In another embodiment, the power control module 804 is implemented in the library controller which is usually represented as the control path device. In this embodiment, the prediction module 802 uses a SCSI MODE Select command 700 with an associated mode page 700 a to instruct the library controller to power on or off a tape drive in the tape drive library 220. Based on the WWNN of the tape drive 716 and power state 718 sent to the library controller (or control path drive) the prediction module 802 instructs a drive-power-switch-nodecard 1000 (see FIG. 9) to change the power state of a tape drive. The drive-power-switch nodecard 1000 changes the power state accordingly by closing or opening the power line for that drive. This embodiment is further detailed below with respect of FIG. 9.

FIG. 8 represents a prior art power scheme that illustrates the components pertaining to the power scheme including of a library frame interconnect card, (not shown), that includes tape drives represented by drives “1” to “n,” 902-902 n.

In FIG. 3, the network 220 which connects the tape drives of the tape drive library 210 to the host system such as a backup server 207 may be via a fiber channel link 906-906 n for each tape drive 902-902 n, as illustrated in FIG. 8. Via this fiber channel link 906, the backup server 207 may read and write data to the tape drive library 210, represented by drives “1” to “n” 902-902 n. The backup server 207 and more precise the prediction module 802 can also send the SCSI MODE SELECT command 700 to the tape drive 902 via link 906. The tape drive can pass information such as WWNN of a tape drive 716 and the power state 718 to the main controller 908 via the RS422 Interface. This allows the backup server 207 to communicate with the library main controller 908. Usually there is one main controller 908 which is connected to each frame via the frame interconnect card, (not shown). The main controller 908 might also include the logic to control the library robotic (not shown). The tape drives 902-902 n are also connected to a power supply 910 providing power. In the alternative, there may be separate power supplies providing redundant power to the tape drives. Thus, if one power supply fails the other one continues to provide power to the tape drives.

In order to implement the second embodiment of this invention, the power scheme according to prior art of FIG. 8 must be changed in accordance with FIG. 9, illustrating a Power Scheme according to the present invention with a Drive-Power-Switch-Node card 1000 added.

According to FIG. 9, a power control module 1000 is added (alternatively described as a drive-power-switch node card 1000 in FIG. 9). The power control module 1000 is connected to the main controller 908 via Controller Area Network (CAN) bus 1002. The instruction to power off or on a drive comes from the main controller 908 which receives a command through tape drive 902 initiated from the prediction module 802 of the backup server 207 via the SCSI MODE SELECT Command 700. Based on this instruction the power control module is now able to control the power for to the tape drives 902-902 n. Therefore the power control module 1000 is also connected to electronic switches 1004-1004 n installed in the power line 1006-1006 n for every drive 902-902 n. The electronic switches 1004-1004 n switch the power off or on for a certain drives 902-902 n. If there are separate power supplies providing redundant power to the tape drives 902-902 n, then two electronic switches must be controlled to power off or on a single tape drive simultaneously.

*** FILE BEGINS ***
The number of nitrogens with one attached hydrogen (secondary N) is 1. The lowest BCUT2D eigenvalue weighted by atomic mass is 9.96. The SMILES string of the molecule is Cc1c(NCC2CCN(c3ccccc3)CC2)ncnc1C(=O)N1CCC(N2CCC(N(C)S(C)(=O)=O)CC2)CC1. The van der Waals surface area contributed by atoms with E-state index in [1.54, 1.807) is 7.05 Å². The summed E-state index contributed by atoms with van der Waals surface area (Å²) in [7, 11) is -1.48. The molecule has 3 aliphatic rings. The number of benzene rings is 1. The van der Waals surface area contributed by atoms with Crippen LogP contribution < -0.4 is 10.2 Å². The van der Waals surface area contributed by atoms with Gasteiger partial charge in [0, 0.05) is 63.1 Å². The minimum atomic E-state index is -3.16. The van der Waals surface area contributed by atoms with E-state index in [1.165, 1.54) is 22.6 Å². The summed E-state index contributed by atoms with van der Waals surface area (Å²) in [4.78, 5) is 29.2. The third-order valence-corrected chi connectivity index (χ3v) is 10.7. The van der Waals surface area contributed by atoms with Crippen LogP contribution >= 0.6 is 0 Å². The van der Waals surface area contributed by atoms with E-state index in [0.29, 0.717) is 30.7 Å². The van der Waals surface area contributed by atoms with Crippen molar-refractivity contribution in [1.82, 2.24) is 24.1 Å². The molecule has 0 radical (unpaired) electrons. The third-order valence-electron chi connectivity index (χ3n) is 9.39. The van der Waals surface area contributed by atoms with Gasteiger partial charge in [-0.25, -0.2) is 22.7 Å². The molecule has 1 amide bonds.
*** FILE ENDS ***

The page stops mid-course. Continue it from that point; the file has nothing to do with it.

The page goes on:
In yet another embodiment, the backup server 207 uses an out-band connection to the power control module 1000 to the power off or on a tape drive via the network connection 218. The out-band connection can be based on an Ethernet protocol using Simple Network Management Protocol (SNMP) or other prior art methods for messaging. The message sent from the prediction module 802 to the power control module 804 of the tape drive library includes the WWNN of the tape drive 402 and the target power state 406. The control module 804 implemented in control module 1000 of the tape drive library 210 receiving that out-band message identifies the location of the tape drive based on the location encoding in the WWNN and sends a corresponding command to the according power control module 804. The power control module 804 then executes the power state to the designed tape drive accordingly.

Having such a method enables the backup-server via the prediction module to control the power state of tape drives based on actual or planned (scheduled) activities. This saves energy and reduces of CO2 emission.

While the invention has been described in terms of one or more exemplary embodiments, those skilled in the art will recognize that the invention can be practiced with modification within the spirit and scope of the appended claims. Specifically, one of ordinary skill in the art will understand that the drawings herein are meant to be illustrative, and the design of the inventive assembly is not limited to that disclosed herein but may be modified within the spirit and scope of the present invention.

Further, Applicant's intent is to encompass the equivalents of all claim elements, and no amendment to any claim the present application should be construed as a disclaimer of any interest in or right to an equivalent of any element or feature of the amended claim.

Referenced by
Citing PatentFiling datePublication dateApplicantTitle
US7817369 *Feb 5, 2009Oct 19, 2010Quantum CorporationImplementing power savings in an automated storage system
US8155766 *Nov 3, 2008Apr 10, 2012Hitachi, Ltd.Methods and apparatus to provision power-saving storage system
US8661269 *Nov 18, 2010Feb 25, 2014Oki Data CorporationImage forming device and method therefor
US20110131436 *Nov 18, 2010Jun 2, 2011Oki Data CorporationImage forming device and method therefor
US20130067075 *Sep 12, 2012Mar 14, 2013Ofer LAKSMANSystem and method for evaluating coverage of services by components of an it infrastructure
US20130332754 *Jun 7, 2012Dec 12, 2013Spectra Logic CorporationData storage system energy audit
Classifications
U.S. Classification709/223, 711/E12.001
International ClassificationG06F15/173
Cooperative ClassificationG06F1/3287, G06F3/0634, G06F1/325, G06F3/0625, Y02B60/1278, Y02B60/1282, Y02B60/1246, G06F3/0686, G06F1/3215
European ClassificationG06F3/06A2W, G06F1/32P1C, G06F3/06A4C4, G06F1/32P5S, G06F3/06A6L4L, G06F1/32P5P